The degree in social work was introduced in 2003 to the wide acclaim of social workers, employers and services users alike. The sector was cheered by promises of highly qualified graduates who would go on to become a highly skilled workforce.
But things haven’t quite gone to plan. Central to the degree is a greater focus on workplace learning – students are now required to spend 200 days at practice placements compared with 130 days for the old diploma. This experience, which can be gained in both the statutory and independent sectors, is invaluable for those seeking employment in the profession. Dealing with delicate situations in a pressurised environment is not something you can handle easily without a lot of practice.
The degree has attracted plenty of recruits with a 38% increase in enrolments over the past 10 years. But this has led to an increasing demand for placements and many universities are unable to find enough employers willing to take students on. Practice learning assessors – the people who arrange and support students on placements – are also under stress and they say they are not receiving enough support.
The strain on the system is beginning to show. Last year Brunel University announced it was cutting the number of social work students it would take by about a third because of a lack of placements. Lorraine De Souza, head of the university’s school of health and social care, blamed “major reorganisations”, heavy workloads and the audit requirements being imposed on social service departments, for the shortage.And she is far from alone with her concerns. In September 2007 Keith Popple professor of social work at London South Bank University co-wrote an open letter to care services minister Ivan Lewis and secretary of state for children, schools and families Ed Balls, warning of the lack of statutory practice placements. He wrote that the situation had developed since 2003 despite increased investment in university practice placement co-ordinators. Placements have also been supported by the DH Practice Learning Taskforce, and then from 2006 by the Social Work Development Partnership (SWDP), jointly run by Skills for Care and the Children’s Development Workforce Council. These measures did not go far enough according to Popple, but he failed to make an impact in Whitehall.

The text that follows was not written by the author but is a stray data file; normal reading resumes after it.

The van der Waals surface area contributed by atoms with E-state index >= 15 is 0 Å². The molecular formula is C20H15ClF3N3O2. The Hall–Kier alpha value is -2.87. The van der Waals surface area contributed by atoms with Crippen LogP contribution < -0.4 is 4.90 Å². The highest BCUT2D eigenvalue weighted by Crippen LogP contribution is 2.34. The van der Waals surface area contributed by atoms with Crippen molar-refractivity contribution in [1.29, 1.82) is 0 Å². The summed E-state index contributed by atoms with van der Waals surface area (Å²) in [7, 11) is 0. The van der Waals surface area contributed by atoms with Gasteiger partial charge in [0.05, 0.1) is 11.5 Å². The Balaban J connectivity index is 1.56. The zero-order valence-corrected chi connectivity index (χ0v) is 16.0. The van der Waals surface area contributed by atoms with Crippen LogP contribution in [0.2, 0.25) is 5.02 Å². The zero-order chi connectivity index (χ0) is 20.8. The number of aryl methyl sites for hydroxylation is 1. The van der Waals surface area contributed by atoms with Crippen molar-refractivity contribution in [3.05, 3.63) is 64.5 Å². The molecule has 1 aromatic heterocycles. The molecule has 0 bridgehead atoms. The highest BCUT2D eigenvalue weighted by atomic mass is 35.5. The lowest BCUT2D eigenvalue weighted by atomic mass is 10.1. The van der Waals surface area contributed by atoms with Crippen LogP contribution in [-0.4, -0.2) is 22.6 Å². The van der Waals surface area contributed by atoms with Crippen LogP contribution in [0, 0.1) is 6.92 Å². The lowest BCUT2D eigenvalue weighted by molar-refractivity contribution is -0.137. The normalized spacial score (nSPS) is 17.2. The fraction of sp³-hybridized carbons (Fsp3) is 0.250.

“We’ve had no response from the government whatsoever,” he says. “That shows a disappointing lack of commitment to the issues facing social work education and training.
“The situation is much the same as it was last year. Of course these are local things and it may be worse in certain areas because university social work departments are relying on local providers for placements.”
London South Bank has managed to build fruitful relationships with local employers in the statutory and independent sectors. Popple says this co-operation has helped the department survive. “However, there is a lack of planning and co-ordination at a centralised level,” he says, “and this is making things difficult. This is a role that the government could take to help kick-start workforce planning and making sure that students and placements are fitted.”
Although Popple did not hear back from Lewis or Balls, it is evident that steps are being taken behind the scenes. Amanda Hatton, Skills for Care’s director of social work development, points out that the government has pumped £5.5m into the SWDP to expand professional development. More than £4m is being spent on developing regional partnerships, divided equally between children and adult departments. She says that commitments such as this have led to an increase in the number of practice learning days from 565,524 days in 2002-3 to 740,743 in 2006-7.
“But the demand will rise to 1,3000,000 by 2008-9 and the SWDP is aware that this leap has raised questions about the quality of placements,” Hatton says. “One of the SWDP’s objectives specifies that there should be a substantial improvement in the quality of practice placements and regions will be expected to make plans to achieve this.”